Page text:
Selegiline Reverses Aβ25–35-Induced Cognitive Deficit in Male Mice
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- Pazini, A.M., Gomes, G.M., Villarinho, J.G. et al. Neurochem Res (2013) 38: 2287. doi:10.1007/s11064-013-1137-6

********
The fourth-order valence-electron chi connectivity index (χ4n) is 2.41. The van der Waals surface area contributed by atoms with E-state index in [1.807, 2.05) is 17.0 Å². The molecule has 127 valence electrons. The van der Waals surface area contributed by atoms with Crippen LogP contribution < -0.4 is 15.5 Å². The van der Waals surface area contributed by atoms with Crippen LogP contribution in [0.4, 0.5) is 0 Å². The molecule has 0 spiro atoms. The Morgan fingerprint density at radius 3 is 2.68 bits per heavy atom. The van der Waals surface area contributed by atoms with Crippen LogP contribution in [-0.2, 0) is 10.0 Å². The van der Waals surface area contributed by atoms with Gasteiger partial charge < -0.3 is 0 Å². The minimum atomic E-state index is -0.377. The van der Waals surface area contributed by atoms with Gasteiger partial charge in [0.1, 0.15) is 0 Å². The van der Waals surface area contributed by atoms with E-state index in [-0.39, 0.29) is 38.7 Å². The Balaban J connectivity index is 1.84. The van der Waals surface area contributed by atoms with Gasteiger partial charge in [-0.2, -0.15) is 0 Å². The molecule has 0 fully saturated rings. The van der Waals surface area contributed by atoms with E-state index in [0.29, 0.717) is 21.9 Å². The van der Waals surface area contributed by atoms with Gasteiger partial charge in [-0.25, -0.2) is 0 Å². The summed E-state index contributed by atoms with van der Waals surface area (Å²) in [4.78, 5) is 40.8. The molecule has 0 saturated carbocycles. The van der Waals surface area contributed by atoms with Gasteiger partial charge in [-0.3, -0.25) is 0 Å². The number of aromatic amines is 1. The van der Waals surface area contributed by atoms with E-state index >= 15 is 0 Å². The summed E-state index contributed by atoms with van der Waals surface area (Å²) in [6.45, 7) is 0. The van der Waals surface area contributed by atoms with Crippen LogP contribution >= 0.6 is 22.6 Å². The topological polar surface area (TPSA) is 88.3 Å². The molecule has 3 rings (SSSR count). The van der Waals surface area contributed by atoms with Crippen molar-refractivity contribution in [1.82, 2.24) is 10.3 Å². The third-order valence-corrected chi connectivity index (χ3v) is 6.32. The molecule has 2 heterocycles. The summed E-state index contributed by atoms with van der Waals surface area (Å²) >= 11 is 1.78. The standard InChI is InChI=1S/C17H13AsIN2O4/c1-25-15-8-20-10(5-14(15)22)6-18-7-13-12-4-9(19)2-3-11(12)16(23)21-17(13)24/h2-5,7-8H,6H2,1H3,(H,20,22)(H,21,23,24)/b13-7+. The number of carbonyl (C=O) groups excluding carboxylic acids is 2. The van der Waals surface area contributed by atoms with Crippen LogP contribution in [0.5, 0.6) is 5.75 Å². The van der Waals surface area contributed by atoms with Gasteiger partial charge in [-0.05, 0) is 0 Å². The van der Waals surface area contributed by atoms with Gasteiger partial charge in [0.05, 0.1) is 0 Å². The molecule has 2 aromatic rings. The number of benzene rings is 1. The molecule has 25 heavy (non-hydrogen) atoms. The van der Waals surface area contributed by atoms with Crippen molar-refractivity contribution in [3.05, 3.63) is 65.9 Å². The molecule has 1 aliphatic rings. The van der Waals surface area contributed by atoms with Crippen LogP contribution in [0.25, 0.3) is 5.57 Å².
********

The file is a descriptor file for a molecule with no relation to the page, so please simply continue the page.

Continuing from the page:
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Alzheimer’s disease (AD) is biochemically characterized by the occurrence of extracellular deposits of amyloid beta peptide (Aβ) and intracellular deposits of the hyperphosphorylated tau protein, which are causally related to the pathological hallmarks senile plaques and neurofibrillary tangles. Monoamine oxidase B (MAO-B) activity, involved in the oxidation of biogenic monoamines, is particularly high around the senile plaques and increased in AD patients in middle to late clinical stages of the disease. Selegiline is a selective and irreversible MAO-B inhibitor and, although clinical trials already shown the beneficial effect of selegiline on cognition of AD patients, its mechanism of action remains to be elucidated. Therefore, we first investigated whether selegiline reverses the impairment of object recognition memory induced by Aβ25–35 in mice, an established model of AD. In addition, we investigated whether selegiline alters MAO-B and MAO-A activities in the hippocampus, perirhinal and remaining cerebral cortices of Aβ25–35-injected male mice. Acute (1 and 10 mg/kg, p.o., immediately post-training) and subchronic (10 mg/kg, p.o., seven days after Aβ25–35 injection and immediately post-training) administration of selegiline reversed the cognitive impairment induced by Aβ25–35 (3 nmol, i.c.v.). Acute administration of selegiline (1 mg/kg, p.o.) in combination with Aβ25–35 (3 nmol) decreased MAO-B activity in the perirhinal and remaining cerebral cortices. Acute administration of selegiline (10 mg/kg, p.o.) decreased MAO-B activity in hippocampus, perirhinal and remaining cerebral cortices, regardless of Aβ25–35 or Aβ35–25 treatment. MAO-A activity was not altered by selegiline or Aβ25–35. In summary, the current findings further support a role for cortical monoaminergic transmission in the cognitive deficits observed in AD.